July 28 – August 2, 2019
As part of the NSF-funded Near-term Ecological Forecasting Initiative this course targets graduate students, post-docs, and early career scientists interested in learning about ecological forecasting in a variety of contexts. In addition to academics, we reserve slots specifically for agency and NGO scientists. This course is adapted from the recently published Ecological Forecasting book by Dr. Michael Dietze and will highlight iterative forecasting approaches.
Topics include Bayesian statistics (simple models, hierarchical Bayes, state-space models, etc); fusing multiple data sources; forecast uncertainty propagation & assessment; iterative data assimilation; machine learning; decision science; and a range of ecological forecasting applications such as phenology, microbiomes, carbon, infectious disease, and aquatic productivity. The course provides a mix of lectures and hands-on applications, including a final end-of-week group project. More detail about course content and schedule will be posted soon, but for now please refer to the 2018 course page.
Instructors include Michael Dietze (Boston University), Shannon LaDeau (Cary Institute of Ecosystem Studies), Kathleen Weathers (Cary), and Jennifer Bhatnagar (BU).
Academic applications are due February 15th, 2019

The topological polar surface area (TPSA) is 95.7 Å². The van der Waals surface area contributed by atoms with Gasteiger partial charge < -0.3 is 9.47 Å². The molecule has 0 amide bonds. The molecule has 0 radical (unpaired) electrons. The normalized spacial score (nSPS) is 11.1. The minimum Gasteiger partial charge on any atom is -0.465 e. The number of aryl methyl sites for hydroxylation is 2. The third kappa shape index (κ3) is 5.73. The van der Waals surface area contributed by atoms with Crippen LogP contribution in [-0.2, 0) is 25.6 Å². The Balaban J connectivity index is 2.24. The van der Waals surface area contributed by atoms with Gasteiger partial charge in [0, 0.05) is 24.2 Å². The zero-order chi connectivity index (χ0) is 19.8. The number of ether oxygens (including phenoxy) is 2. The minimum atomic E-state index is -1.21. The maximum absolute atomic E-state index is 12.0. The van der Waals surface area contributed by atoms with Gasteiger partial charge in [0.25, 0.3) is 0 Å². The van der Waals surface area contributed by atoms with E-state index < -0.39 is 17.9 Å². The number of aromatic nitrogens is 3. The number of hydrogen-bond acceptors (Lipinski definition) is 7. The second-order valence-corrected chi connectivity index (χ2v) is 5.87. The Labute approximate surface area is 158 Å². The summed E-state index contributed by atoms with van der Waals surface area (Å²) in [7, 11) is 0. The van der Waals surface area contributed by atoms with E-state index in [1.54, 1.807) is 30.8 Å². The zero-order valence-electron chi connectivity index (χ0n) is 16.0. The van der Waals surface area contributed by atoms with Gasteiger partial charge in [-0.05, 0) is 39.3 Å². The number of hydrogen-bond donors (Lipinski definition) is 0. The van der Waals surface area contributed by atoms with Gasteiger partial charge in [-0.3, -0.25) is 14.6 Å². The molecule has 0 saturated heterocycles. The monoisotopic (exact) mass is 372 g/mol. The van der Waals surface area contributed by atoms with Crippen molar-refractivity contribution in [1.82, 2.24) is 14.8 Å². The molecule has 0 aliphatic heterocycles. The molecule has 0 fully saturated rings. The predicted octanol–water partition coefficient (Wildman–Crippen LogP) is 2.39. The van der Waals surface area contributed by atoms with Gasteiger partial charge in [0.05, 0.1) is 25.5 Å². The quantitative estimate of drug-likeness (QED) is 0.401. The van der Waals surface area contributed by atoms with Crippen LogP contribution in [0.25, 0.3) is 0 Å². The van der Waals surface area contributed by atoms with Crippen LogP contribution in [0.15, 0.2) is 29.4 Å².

UPDATE: FEDERAL AGENCY early-career deadline extended to March 1
Application materials include:
- Application form
- Contact information for advisor (may be contacted later to provide a reference)
Course registration is free and includes breakfasts and lunches. A limited number of travel scholarships are available that could potentially cover some combination of travel, hotel, and dinners — the application form will ask you to indicate your ability to cover each of these three costs. If you have the ability to cover part of a cost, or will be applying for other travel funds that you won’t know about until later, please mark that as “partial funding”. Indicate “Full funding” if you are unable to attend the course without NEFI support. For reference, housing costs last year averaged $200/person/night assuming roommates (which NEFI will help assign).
Questions can be emailed to firstname.lastname@example.org.
There are no strict ‘prerequisites’ for the NEFI summer course. The course is largely R based so we will give preference to students that have a basic familiarity with R (basic data manipulation, visualization, and regression). Prior exposure to basic research computing skills (e.g. Software Carpentry) and data management/analysis skills (e.g. Data Carpentry) is helpful but not required. Prior experience with Bayes is likewise not required — we are planning on reserving Sunday, July 28 as an optional Bayes primer/refresher.
The course is being hosted by Boston University’s Rajen Kilachand Center for Integrated Life Sciences & Engineering, 610 Commonwealth Ave, Boston, MA